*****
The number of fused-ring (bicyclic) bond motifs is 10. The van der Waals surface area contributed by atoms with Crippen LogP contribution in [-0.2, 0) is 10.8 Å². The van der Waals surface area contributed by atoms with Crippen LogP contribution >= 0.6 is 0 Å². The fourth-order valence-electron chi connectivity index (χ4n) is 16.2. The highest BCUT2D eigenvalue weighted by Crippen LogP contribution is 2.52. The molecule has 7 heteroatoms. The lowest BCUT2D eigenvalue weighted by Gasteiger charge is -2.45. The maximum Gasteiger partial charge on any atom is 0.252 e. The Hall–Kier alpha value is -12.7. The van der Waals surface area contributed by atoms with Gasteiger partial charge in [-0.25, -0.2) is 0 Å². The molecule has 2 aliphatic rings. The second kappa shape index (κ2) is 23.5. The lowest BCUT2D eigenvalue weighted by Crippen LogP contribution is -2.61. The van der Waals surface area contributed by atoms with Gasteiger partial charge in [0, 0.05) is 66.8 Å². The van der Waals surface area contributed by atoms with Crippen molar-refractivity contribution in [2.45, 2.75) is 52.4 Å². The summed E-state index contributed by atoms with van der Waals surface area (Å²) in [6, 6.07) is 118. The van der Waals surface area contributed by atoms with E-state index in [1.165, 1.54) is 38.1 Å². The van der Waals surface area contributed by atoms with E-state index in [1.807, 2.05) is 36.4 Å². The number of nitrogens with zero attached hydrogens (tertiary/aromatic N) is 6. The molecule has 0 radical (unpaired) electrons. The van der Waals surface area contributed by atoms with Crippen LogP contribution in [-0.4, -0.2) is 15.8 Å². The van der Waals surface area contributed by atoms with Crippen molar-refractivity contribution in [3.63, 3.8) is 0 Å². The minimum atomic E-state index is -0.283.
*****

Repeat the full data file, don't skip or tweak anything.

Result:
The number of fused-ring (bicyclic) bond motifs is 10. The van der Waals surface area contributed by atoms with Crippen LogP contribution in [-0.2, 0) is 10.8 Å². The van der Waals surface area contributed by atoms with Crippen LogP contribution >= 0.6 is 0 Å². The fourth-order valence-electron chi connectivity index (χ4n) is 16.2. The highest BCUT2D eigenvalue weighted by Crippen LogP contribution is 2.52. The molecule has 7 heteroatoms. The lowest BCUT2D eigenvalue weighted by Gasteiger charge is -2.45. The maximum Gasteiger partial charge on any atom is 0.252 e. The Hall–Kier alpha value is -12.7. The van der Waals surface area contributed by atoms with Gasteiger partial charge in [-0.25, -0.2) is 0 Å². The molecule has 2 aliphatic rings. The second kappa shape index (κ2) is 23.5. The lowest BCUT2D eigenvalue weighted by Crippen LogP contribution is -2.61. The van der Waals surface area contributed by atoms with Gasteiger partial charge in [0, 0.05) is 66.8 Å². The van der Waals surface area contributed by atoms with Crippen molar-refractivity contribution in [2.45, 2.75) is 52.4 Å². The summed E-state index contributed by atoms with van der Waals surface area (Å²) in [6, 6.07) is 118. The van der Waals surface area contributed by atoms with E-state index in [1.165, 1.54) is 38.1 Å². The van der Waals surface area contributed by atoms with E-state index in [1.807, 2.05) is 36.4 Å². The number of nitrogens with zero attached hydrogens (tertiary/aromatic N) is 6. The molecule has 0 radical (unpaired) electrons. The van der Waals surface area contributed by atoms with Crippen LogP contribution in [-0.4, -0.2) is 15.8 Å². The van der Waals surface area contributed by atoms with Crippen molar-refractivity contribution in [3.63, 3.8) is 0 Å². The minimum atomic E-state index is -0.283.